MRO Magazine

Optimization Guide for CMMS Selection and Utilization

February 10, 2020 | By Alex Williams

In order to fully realize all the benefits of a CMMS, a series of steps must occur.
By: Alex Williams
The first step of the series begins before the system is ever purchased. Consider that the level of planning going into software selection, implementation, and ongoing use, will directly correlate with its return on investment.
Form a Team to Select the CMMS
Computerized maintenance management system (CMMS) software selection should start with putting together a team of individuals who will be responsible for choosing and implementing the system. CMMS team members should include staff that will be using the system on a regular basis. Job functions may include maintenance, inventory/purchasing, accounting, and upper management. Varied user roles help in obtaining a proper balance of feedback and user acceptance.
Identify Necessary Criteria and Goals
The team should begin with identifying the goals for the system and necessary criteria, which usually includes specific modules or functions, and budget allotted for the CMMS. Preventive maintenance (PM), scheduling, work orders, inventory control, purchasing, and reports/graphs are examples of typical modules. Necessary criteria should also include the method of software deployment (on-premise versus cloud-hosted).
Organizations may prefer or require specific deployments based on factors such as security or server capabilities. All products that fit the necessary criteria should be properly researched and compared, including price, vendor support, and assistance available to ensure successful implementation. Considering all factors, including upfront costs available, or recurring fee structures, teams should choose the solution that best fits the company’s individual needs.
Establish Standards
Once the software is selected, the next step in planning can begin. Identify and detail all of the data points that could be useful to capture for reporting or management purposes. From there, CMMS naming conventions and standard operating procedures (SOPs) should be developed. These standards and guidelines should be published in a location that’s accessible to all relevant staff. This way users will know how to input data into the system correctly once it’s in place, which helps ensure consistency.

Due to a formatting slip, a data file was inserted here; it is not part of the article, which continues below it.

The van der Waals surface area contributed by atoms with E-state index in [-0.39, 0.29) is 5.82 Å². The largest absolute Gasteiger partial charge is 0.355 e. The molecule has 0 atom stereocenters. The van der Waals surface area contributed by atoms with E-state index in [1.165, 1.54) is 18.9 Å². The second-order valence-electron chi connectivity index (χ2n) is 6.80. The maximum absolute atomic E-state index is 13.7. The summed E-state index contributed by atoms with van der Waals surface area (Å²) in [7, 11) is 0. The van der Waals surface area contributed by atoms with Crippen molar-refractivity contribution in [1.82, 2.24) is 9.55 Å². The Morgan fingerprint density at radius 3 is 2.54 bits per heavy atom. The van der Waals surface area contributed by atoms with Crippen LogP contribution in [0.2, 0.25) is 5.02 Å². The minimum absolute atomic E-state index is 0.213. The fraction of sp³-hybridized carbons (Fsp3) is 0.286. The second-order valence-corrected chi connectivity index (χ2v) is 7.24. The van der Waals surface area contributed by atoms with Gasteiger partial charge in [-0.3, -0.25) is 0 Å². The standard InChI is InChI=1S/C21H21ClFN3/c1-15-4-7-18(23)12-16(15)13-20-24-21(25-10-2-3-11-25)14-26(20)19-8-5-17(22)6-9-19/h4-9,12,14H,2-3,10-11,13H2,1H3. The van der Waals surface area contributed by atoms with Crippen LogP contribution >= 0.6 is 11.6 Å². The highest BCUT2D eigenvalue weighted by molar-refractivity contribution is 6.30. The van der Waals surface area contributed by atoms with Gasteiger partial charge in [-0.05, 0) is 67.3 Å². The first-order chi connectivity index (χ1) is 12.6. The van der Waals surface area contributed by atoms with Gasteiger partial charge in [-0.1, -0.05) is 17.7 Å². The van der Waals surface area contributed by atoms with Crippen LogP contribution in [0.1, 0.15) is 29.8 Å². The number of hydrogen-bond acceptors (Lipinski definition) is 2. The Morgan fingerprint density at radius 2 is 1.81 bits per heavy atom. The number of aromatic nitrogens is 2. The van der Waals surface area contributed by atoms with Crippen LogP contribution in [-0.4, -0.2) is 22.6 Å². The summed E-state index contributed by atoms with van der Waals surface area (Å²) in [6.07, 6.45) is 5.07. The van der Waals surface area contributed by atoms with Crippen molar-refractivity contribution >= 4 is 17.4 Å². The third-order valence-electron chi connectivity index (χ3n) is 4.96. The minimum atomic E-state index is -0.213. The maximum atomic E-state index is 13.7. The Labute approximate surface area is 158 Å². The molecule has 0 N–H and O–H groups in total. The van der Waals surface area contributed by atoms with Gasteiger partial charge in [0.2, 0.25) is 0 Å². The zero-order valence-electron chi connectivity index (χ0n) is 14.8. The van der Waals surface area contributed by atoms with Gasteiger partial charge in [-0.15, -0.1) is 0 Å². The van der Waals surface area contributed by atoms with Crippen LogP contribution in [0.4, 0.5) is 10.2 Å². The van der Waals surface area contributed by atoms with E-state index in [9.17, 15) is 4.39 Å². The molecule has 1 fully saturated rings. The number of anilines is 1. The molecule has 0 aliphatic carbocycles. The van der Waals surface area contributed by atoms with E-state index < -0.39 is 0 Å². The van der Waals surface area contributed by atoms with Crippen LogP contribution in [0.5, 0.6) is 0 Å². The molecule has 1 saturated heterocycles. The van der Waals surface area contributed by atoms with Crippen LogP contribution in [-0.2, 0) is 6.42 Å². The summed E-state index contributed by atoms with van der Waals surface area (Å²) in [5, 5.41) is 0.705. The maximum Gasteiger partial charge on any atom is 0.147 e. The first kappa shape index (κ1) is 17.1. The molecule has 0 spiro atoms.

Consistency within CMMS software is arguably the most important factor relating to successful ongoing use of the system. Consistent data input makes it possible to research and identify accurate information when needed. It also allows upper management to make informed decisions. Furthermore, consistency also determines whether the system will be able to effectively manage processes.
For example, imagine an employee is trying to locate a spare part for a critical piece of equipment in a manufacturing plant. Using CMMS, he or she fails to find the specific spare part on hand and then re-orders more. The equipment that needs the part is likely not able to operate until the shipment arrives, which can affect production output. Then, after the shipment arrives, it’s discovered that the spare part had been there all along and the part identifier was incorrectly entered. Therefore, not only was the equipment down for no reason, but now there is an overage of that spare part on hand.
Providing maintenance staff with clear and transparent guidelines on how to input data helps eliminate any potential inconsistencies. Inconsistencies within a CMMS disable it from accomplishing its intended use. In this case, CMMS was actually working against the company rather than for it.
Train Users
Training should take place before staff begin using CMMS. Much like establishing system standards, training users helps provide consistent and reliable data. Many providers offer free online training videos for users, standard workshops, and customized training.
Implement Software
Company IT departments and representatives from the CMMS provider should coordinate to ensure technical requirements are met before any installation takes place, or users login to the system for the first time. (Technical requirements should also be part of the necessary criteria in the selection process.) The software should be installed according to standards compatible with on-premise, or cloud-hosted needs, with a process in place to prevent data loss.
There are often opportunities to integrate CMMS with other systems or technologies, such as condition monitoring sensors or ERP software. Compatibility with such systems may also be part of the necessary criteria used in the selection process. Some companies may wish to set up the integration right away, or may opt to implement basic needs first.